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Disability Dilemma for California Schools: Who Can Administer Insulin Treatment to a Diabetic Student? Unlicensed Persons Can Do So, If Parents Consent, Says the Court
Accommodating students who suffer from disabilities can be a daunting challenge, especially for cash-strapped school districts. The issue played out recently with respect to the administration of insulin to diabetic students. In a nutshell, the issue in American Nurses Association v. Torlakson was whether an unlicensed person at the school site could administer an insulin shot to a student, particularly where the medication was required as part of the student’s Individualized Education Plan (IEP). The American Nurses Association (ANA) had opposed such a practice; the ANA proceeded to file suit, contending that only licensed personnel could administer the medicine.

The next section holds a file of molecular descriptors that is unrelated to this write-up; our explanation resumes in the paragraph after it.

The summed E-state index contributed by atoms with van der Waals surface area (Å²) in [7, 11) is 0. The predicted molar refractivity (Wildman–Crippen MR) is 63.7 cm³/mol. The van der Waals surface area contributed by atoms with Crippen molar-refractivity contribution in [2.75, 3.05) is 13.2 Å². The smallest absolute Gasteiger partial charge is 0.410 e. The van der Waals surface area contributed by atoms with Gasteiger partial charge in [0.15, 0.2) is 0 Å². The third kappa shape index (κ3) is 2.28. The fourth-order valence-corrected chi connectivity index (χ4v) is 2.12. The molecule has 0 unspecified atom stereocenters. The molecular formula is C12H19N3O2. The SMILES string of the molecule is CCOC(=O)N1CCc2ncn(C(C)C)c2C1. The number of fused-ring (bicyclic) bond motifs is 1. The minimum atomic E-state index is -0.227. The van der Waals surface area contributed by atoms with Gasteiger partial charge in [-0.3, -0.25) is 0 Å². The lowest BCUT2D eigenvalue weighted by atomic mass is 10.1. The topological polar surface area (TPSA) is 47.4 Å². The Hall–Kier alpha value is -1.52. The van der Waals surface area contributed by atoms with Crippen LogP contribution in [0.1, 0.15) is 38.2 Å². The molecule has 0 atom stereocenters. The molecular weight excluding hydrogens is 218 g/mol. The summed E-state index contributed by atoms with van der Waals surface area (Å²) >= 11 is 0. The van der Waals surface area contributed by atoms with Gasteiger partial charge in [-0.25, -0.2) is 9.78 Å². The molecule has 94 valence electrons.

In 2010, an intermediate court of appeal panel agreed with the ANA, based upon its reading and interpretation of the California Nursing Practice Act (Bus. & Prof. Code, §§ 2700, et seq.), the California Education Code (particularly section 49423) and related administrative regulations. The court said the statutes and regulations dictated that an insulin shot in a public school may only be administered by a person who has been duly licensed to do so. See American Nurses Association v. O'Connell, 110 Cal.Rptr.3d 305 (2010).
However, the California Supreme Court reversed that ruling. The state high court concluded in American Nurses Association v. Torlakson that the governing statutes did indeed permit non-licensed persons to administer the insulin shots. (Note that the case name is different in the state supreme court because the current state superintendent of public instruction was substituted in place of his predecessor who was the defendant in the lower courts.)
For your convenience, a complete copy of the California Supreme Court’s ruling is attached.
Slote & Links regularly advises parents, teachers, school administrators, private schools and public school districts on a variety of legal issues and if you have questions about these rulings, or any other aspect of public or private school administration, please feel free to consult our office.